Hayes Carll came out promising that his seventh record would lean more heavily on the country influences of the native Texan compared to his previous releases. And sure, “You Get It All” probably is a bit more country-sounding. But more importantly, it’s a good record.
Carll’s coming out and saying with his upcoming record called You Get It All to be released October 29th on Dualtone that his country roots rise to the surface. ““A lot of musical styles found their way onto this record, but my first and most formative influences came from country.”
The Saving Country Music Top 25 Playlist is built to keep you informed on all the best songs and albums coming out right here, right now in country and roots music. It’s available on most all streaming formats. New songs have just been added.
Let’s be honest. Do we really need yet even more new versions of old country songs? But the wildcard here, and what makes this record worth turning your attention to is that you have the once-in-a-lifetime voice of the great Josh Turner gracing these classic songs.
COVID-19 has country and Americana artists doing all kinds of creative things to stay busy and afloat. But there’s only a few artists that can take an acoustic guitar and a song and steal your undivided attention, and Hayes Carll is one of them.
You may ask yourself why we need even more new versions of old country classics. The answer is that Josh Turner is singing them. From well-known standards to some deeper album cuts, Turner is ready to grace them with his signature bass tone, and will be joined by Randy Travis for his first studio work since 2013.
Putting one’s personal story into song is the timeless way to deliver music with resonance and lasting impact irrespective of whatever trends are hip in popular music, or whatever current events are roiling the world. That is what legacy Americana singer and songwriter Allison Moorer has done with her latest record, ‘Blood.’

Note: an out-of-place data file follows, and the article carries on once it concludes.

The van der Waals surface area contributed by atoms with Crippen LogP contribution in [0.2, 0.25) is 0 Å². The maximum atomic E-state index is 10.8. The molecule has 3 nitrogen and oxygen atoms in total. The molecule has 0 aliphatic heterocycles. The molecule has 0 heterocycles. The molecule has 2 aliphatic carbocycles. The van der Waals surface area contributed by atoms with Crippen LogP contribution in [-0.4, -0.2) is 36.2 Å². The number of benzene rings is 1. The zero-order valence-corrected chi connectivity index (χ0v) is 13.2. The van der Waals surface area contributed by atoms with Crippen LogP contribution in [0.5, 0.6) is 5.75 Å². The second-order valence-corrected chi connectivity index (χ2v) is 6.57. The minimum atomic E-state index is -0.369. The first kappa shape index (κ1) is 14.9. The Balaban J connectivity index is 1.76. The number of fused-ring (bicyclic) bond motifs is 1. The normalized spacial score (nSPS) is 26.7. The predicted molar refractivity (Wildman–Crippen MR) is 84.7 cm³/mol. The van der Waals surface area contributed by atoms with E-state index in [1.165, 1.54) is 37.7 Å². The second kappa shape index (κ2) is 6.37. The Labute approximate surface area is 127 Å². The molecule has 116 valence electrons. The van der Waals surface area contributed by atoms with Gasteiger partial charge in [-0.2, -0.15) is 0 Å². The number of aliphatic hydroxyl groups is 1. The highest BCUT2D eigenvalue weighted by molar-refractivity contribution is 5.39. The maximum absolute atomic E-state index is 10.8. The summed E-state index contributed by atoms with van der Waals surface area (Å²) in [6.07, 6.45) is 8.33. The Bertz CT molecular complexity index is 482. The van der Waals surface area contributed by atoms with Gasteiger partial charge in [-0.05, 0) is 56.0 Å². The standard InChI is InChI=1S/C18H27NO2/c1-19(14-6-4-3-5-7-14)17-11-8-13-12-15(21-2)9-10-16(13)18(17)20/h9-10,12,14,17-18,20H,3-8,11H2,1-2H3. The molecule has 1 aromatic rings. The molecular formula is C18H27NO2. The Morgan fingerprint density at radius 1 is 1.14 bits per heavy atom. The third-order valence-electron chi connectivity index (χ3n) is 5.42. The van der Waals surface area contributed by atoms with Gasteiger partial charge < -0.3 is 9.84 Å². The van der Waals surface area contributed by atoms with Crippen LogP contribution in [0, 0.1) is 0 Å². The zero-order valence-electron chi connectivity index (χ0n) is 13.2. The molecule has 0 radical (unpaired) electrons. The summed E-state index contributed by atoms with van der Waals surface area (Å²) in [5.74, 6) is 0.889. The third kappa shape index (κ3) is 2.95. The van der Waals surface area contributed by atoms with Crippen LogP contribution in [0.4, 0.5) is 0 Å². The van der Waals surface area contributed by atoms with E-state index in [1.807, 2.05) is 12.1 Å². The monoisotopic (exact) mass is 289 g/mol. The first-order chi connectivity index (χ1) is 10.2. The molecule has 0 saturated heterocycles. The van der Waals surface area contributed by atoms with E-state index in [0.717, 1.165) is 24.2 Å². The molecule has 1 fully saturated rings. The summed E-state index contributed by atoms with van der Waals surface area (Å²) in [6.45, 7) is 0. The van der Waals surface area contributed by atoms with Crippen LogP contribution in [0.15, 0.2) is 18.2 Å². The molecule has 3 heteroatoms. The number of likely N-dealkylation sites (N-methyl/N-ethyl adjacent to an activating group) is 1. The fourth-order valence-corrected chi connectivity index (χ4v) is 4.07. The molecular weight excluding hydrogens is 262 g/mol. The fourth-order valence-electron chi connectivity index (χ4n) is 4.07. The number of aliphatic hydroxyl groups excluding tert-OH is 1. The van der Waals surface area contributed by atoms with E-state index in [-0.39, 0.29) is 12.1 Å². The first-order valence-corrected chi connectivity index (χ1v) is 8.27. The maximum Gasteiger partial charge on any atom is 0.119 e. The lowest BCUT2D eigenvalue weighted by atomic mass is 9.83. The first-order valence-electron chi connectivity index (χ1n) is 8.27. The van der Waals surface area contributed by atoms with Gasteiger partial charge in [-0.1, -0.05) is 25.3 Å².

Hayes Carll will have new music in 2019. His sixth record will be called ‘What It Is,’ and will be released on Dualtone Records. It will feature the return of Hayes working with producer Brad Jones, who also produced Carll’s 2008 breakout ‘Trouble In Mind,’ and his 2011 followup ‘KMAG YOYO.’
When you think of the modern country music landscape, you think of a clear delineation line between the independent and mainstream. However the songwriting credits for Miranda Lambert are the one clear exception. Looking through her list of collaborators, it’s pretty incredible.
When Steve Earle threw Hayes Carll under the bus in mid June by calling Hayes a “younger, skinnier, less talented singer-songwriter” than himself, it set up a potential showdown at Willie Nelson’s annual 4th of July Picnic where both men were scheduled to play this year.
Let’s call it what it is at this point: Steve Earle is going scorched earth. Ahead of the release of his latest album So You Wanna Be An Outlaw, the 62-year-old alt-country songwriter isn’t just refusing to pull punches, he’s looking for targets. His latest are modern country, Oasis frontman Noel Gallagher, and the new partner of his former wife, Hayes Carll.
Every album constitutes a herculean undertaking by all the parties involved, from the amount of decisions to be made, the various directions the production and arrangement can go, let alone writing and selecting the right songs, finding the right players and studio, and then trying to hunt down a label that’s willing to release it. But the road to Hayes Carll’s Lovers and Leavers feels especially long and winding.
Down to Believing nestles right down in that classic alt-country approach of building up from a country foundation, but then striking out with a decidedly rock and roll sound. It’s a bold, full experience that in some ways reminds one of the nascent alt-country period when the sounds were still fresh and renewed, yet still had the essence of what made you a country fan to begin with.
The River & The Thread is an album that was worth waiting for. Produced and co-written with Rosanne’s husband, accomplished musician John Leventhal, this album is exhaustive, thematic, all-encompassing, and compromises nothing when it comes to desiring the highest degree of quality in songwriting and production.